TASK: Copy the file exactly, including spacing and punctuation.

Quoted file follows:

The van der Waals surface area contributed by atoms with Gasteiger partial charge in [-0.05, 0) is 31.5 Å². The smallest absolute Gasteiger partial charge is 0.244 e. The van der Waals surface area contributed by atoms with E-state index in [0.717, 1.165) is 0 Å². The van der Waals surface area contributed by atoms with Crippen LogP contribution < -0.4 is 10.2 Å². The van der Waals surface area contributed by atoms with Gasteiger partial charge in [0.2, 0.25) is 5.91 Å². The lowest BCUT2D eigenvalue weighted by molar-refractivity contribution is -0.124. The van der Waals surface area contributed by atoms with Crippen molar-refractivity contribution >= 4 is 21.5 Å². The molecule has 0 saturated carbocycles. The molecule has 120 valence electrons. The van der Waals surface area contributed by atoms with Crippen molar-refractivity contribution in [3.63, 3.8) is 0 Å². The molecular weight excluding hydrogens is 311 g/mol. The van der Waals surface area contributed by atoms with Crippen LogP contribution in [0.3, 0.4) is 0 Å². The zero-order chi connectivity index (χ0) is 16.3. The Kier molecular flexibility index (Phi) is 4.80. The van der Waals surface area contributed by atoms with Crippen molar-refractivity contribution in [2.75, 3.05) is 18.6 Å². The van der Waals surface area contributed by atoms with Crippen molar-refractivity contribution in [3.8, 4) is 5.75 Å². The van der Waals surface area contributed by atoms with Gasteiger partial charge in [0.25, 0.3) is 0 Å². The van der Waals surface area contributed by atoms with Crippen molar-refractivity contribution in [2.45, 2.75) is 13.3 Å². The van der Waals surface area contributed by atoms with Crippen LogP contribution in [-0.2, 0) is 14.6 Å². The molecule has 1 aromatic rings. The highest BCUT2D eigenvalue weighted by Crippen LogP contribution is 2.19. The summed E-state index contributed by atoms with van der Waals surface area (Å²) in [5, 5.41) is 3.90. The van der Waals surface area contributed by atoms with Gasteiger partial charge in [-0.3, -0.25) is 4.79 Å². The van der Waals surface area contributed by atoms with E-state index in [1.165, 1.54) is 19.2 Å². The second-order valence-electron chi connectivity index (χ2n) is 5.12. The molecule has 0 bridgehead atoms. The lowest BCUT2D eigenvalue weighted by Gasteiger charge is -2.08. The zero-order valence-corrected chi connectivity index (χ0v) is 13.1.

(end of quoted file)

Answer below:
The van der Waals surface area contributed by atoms with Gasteiger partial charge in [-0.05, 0) is 31.5 Å². The smallest absolute Gasteiger partial charge is 0.244 e. The van der Waals surface area contributed by atoms with E-state index in [0.717, 1.165) is 0 Å². The van der Waals surface area contributed by atoms with Crippen LogP contribution < -0.4 is 10.2 Å². The van der Waals surface area contributed by atoms with Gasteiger partial charge in [0.2, 0.25) is 5.91 Å². The lowest BCUT2D eigenvalue weighted by molar-refractivity contribution is -0.124. The van der Waals surface area contributed by atoms with Crippen molar-refractivity contribution >= 4 is 21.5 Å². The molecule has 0 saturated carbocycles. The molecule has 120 valence electrons. The van der Waals surface area contributed by atoms with Crippen molar-refractivity contribution in [3.63, 3.8) is 0 Å². The molecular weight excluding hydrogens is 311 g/mol. The van der Waals surface area contributed by atoms with Crippen LogP contribution in [0.3, 0.4) is 0 Å². The zero-order chi connectivity index (χ0) is 16.3. The Kier molecular flexibility index (Phi) is 4.80. The van der Waals surface area contributed by atoms with Crippen molar-refractivity contribution in [2.75, 3.05) is 18.6 Å². The van der Waals surface area contributed by atoms with Crippen molar-refractivity contribution in [3.8, 4) is 5.75 Å². The van der Waals surface area contributed by atoms with Gasteiger partial charge in [0.25, 0.3) is 0 Å². The van der Waals surface area contributed by atoms with Crippen molar-refractivity contribution in [2.45, 2.75) is 13.3 Å². The van der Waals surface area contributed by atoms with Crippen LogP contribution in [-0.2, 0) is 14.6 Å². The molecule has 1 aromatic rings. The highest BCUT2D eigenvalue weighted by Crippen LogP contribution is 2.19. The summed E-state index contributed by atoms with van der Waals surface area (Å²) in [5, 5.41) is 3.90. The van der Waals surface area contributed by atoms with Gasteiger partial charge in [-0.3, -0.25) is 4.79 Å². The van der Waals surface area contributed by atoms with E-state index in [1.165, 1.54) is 19.2 Å². The second-order valence-electron chi connectivity index (χ2n) is 5.12. The molecule has 0 bridgehead atoms. The lowest BCUT2D eigenvalue weighted by Gasteiger charge is -2.08. The zero-order valence-corrected chi connectivity index (χ0v) is 13.1.